What was the biggest government operation against the online poker operators is now moving towards the first actual trial between the two sides. Although the issue of whether internet poker is in fact an illegal gambling business has been a big topic ever since the introduction of the Unlawful Internet Gambling Enforcement Act (UIGEA) in 2006, but it has never reached the courts. So when the US Department of Justice (DoJ) took action against the biggest online poker companies in April 2011 and indicted 11 online poker operators and payment processors, the chances of finally going to court highly increased.
The first government versus online poker trial should take off on March 12, 2012, and feature the two April 15 indictees Chad Elie and John Campos against the DoJ. Elie, a former payment processor, and Campos, a vice chairman of SunFirst Bank which processed online poker transactions for internet poker providers, were both indicted for money laundering via online poker sites and bank fraud and will now become the first ones to face the court for these actions.
Although back in October Elie and Campos filed motions of their own demanding all the charges be dismissed, U.S. District Judge Lewis Kaplan who presided over the case was skeptical about the defendants' arguments. “I think it's extraordinarily unlikely the entire indictment will be dismissed,” he said to Forbes after the hearing which took place on Thursday, December 1st.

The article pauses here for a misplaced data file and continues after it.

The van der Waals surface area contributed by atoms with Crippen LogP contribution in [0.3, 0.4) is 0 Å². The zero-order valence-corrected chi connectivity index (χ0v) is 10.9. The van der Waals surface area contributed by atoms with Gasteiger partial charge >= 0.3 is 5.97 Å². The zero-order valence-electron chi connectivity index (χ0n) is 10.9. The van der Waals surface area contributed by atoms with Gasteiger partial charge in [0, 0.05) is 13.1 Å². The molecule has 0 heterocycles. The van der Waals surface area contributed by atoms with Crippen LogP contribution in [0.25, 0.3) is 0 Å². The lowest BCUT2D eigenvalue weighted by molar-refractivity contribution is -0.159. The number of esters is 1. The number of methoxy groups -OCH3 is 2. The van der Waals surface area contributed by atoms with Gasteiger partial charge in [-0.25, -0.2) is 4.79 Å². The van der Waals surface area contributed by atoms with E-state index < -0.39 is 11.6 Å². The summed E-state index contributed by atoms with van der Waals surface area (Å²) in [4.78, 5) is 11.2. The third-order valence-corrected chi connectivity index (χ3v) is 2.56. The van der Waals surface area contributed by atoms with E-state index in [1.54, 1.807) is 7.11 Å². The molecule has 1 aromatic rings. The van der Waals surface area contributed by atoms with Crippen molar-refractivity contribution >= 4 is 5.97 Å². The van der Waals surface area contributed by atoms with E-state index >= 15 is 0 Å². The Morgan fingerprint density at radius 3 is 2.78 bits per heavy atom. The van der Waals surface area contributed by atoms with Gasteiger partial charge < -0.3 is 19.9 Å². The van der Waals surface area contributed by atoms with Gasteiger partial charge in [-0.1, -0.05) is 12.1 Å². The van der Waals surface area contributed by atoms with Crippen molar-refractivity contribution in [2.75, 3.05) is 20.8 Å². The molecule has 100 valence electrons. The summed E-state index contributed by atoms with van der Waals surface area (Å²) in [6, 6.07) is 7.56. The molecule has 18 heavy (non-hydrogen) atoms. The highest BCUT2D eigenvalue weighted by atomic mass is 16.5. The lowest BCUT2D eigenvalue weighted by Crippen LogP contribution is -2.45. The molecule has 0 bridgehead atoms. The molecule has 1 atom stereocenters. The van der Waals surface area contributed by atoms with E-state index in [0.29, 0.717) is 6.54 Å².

Elie's and Campos' attorneys argued that the laws prohibiting the businesses of making money transfers for internet gambling companies do not apply in this case as poker is a game of skill and not of chance and therefore cannot be considered a gambling activity. However, the judge was not convinced and told the attorneys to expect a trial on March 12.
Not only was Judge Kaplan not impressed with the indictees' attorneys, he also did not hesitate to disagree with many of their arguments sending a clear message to the defendants – they will need to do their best and even more if they want to win this case.
Among those to defend Elie and Campos in Thursday's hearing was the former US Solicitor General Paul Clement. He spoke on behalf of Elie claiming that the online poker companies did not violate the Illegal Gambling Business Act (IGBA) of which the DoJ accused the indictees. He stated that the law did not apply to PokerStars and Full Tilt Poker as both were offshore companies and the law only concerned US-based businesses. “You really do need some clear intent from Congress to apply extraterritorially,” he argued. To this Kaplan replied that old laws evolve in ways Congress never originally intended. “Happens all the time,” he said.
On the other hand Judge Kaplan did not really challenge the Assistant US Attorney Arlo Devlin-Brown, representing the government in the hearing. The judge had even interrupted Assistant US Attorney’s explanation of the UIGEA charge declaring that “the whole point of the statute was to wipe out Internet gambling in the U.S.” Devlin-Brown rejected the argument that the online poker companies should be treated as offshore businesses as they had very clear interests in the United States which was also their main market and source of income. He also denied statements that IBGA does not apply to poker just because it is not on a “non-exhaustive list.”
Campos' and Elie's trial should take place on March 12, 2012, and become the first case where online poker faces the United States government in court. Of course, the fraud and money laundering charges do not make the task of those defending Elie and Campos any easier.